A Live Developer Journal

Remove Setup Duplication From Rspec Tests

What do we have?

We use the same setup code for an object across multiple test examples, and want to remove duplication so that we don’t have to keep repeating ourselves.

Example:

describe Object should do

it do something do
object = Object.new # setup
  object.do_something
  expect(object.actual).to eq(expected)
expect(object.actual).to eq(expected)
  end

  it do another thing do
  object = Object.new # setup
#behaviour & assertions
  end

  it do that thing do
  object = Object.new # setup
# behaviour & assertions
  end
  end

What can we do about it?

Option 1: Do nothing

Ask yourself if removing setup code duplication is going to make your life easier. Will it make the code more readable or easier to maintain? Then that’s a good reason to do it.

Otherwise, we run the risk of having to bounce around in our codebase from the examples to the setup code in order to understand what’s going on. Chances are it’s better that you DO do it, but something to think about.

Option 2: Use a before hook

A before hook lets us run a chunk of code before running every test example. We can setup our object (object.new and configurations) inside that, and each example we run will have it’s own version of that object.

  describe "Object should" do

# multiline block
  before do
  @object_one = ObjectOne.new
  @object_two = ObjectTwo.new
  end

# or singleline block
  before { @object = Object.new }

  it "do something" do
# behaviour and assertions
  end

  end

Advantages

Disadvantages

Option 3: Use a helper method

RSpec is just Ruby under the covers, which means that we can define our own helper methods as if we were writing methods inside of our custom object.

The only implementation difference between this approach and the before method is that we are storing our object setup code inside of a method, instead of a hook.

However, in the before method, we are storing the object setup code in an instance variable, which means that it is created only the once per test example.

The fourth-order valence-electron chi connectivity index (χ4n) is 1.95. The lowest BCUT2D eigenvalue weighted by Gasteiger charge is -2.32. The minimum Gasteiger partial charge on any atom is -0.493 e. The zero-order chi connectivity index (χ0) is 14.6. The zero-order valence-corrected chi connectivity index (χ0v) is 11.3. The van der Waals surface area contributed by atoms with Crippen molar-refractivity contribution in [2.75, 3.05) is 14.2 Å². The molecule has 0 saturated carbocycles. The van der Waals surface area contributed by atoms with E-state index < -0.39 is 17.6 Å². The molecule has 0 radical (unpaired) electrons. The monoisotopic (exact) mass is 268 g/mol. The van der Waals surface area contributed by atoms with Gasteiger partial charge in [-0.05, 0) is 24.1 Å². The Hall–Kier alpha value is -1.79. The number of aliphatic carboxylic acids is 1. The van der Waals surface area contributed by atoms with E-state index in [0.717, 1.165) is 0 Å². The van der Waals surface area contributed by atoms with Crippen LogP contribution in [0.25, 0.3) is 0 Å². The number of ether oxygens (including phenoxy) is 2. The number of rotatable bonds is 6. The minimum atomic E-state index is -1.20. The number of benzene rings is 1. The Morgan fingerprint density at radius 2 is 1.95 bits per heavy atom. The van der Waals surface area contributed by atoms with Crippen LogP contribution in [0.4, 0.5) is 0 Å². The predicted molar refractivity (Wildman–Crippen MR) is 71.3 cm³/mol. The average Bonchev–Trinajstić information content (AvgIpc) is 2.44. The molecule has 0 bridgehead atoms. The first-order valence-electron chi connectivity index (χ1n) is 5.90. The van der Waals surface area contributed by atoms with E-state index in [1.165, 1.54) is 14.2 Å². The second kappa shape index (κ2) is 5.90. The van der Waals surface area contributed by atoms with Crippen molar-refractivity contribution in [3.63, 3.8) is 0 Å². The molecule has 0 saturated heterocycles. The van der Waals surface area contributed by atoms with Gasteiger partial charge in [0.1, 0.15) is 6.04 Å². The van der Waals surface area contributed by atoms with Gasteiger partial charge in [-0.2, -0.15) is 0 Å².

Whereas in the helper method, we are creating the object every time we call the helper method, not just once at the start (the object is stored in the instance variable until it is overwritten by the next call). This is fine if we don’t want to write assertions based on a chain of previous behaviours, but is a problem if we do.

An alternative helper method approach is to use a technique called memoization, which is where we only create the object if it hasn’t already been created (if the value stored in the instance variable from the last call is nil or false), using the |= assignment operator.

Both techniques are demonstrated below:

  describe "Object should" do

  def object
# new object on every call
  @object = Object.new
# or new object if not already created
  @object |= Object.new
  end

  it do something do
  object.do_something
expect(object.actual).to eq(expected)
  end

# ...
  end

Advantages

Disadvantages

Option 4: Use a let declaration

Let declarations is an RSpec specific construct which lets us handle nil edge cases (see disadvantages of the helper method approach). It works the same as the memoization helper method technique, except it creates and stores the object the first time it’s called, whether or not the value is nil.

  describe "Object should" do

  let(:object) { Object.new() }

  it do something do
  object.do_something
expect(object.actual).to eq(expected)
  end

# ...
  end

Advantages

Disadvantages

Option etc: Any Ideas?

If you know of additional techniques that haven’t been covered above, let us know down in the comments, please and thank you.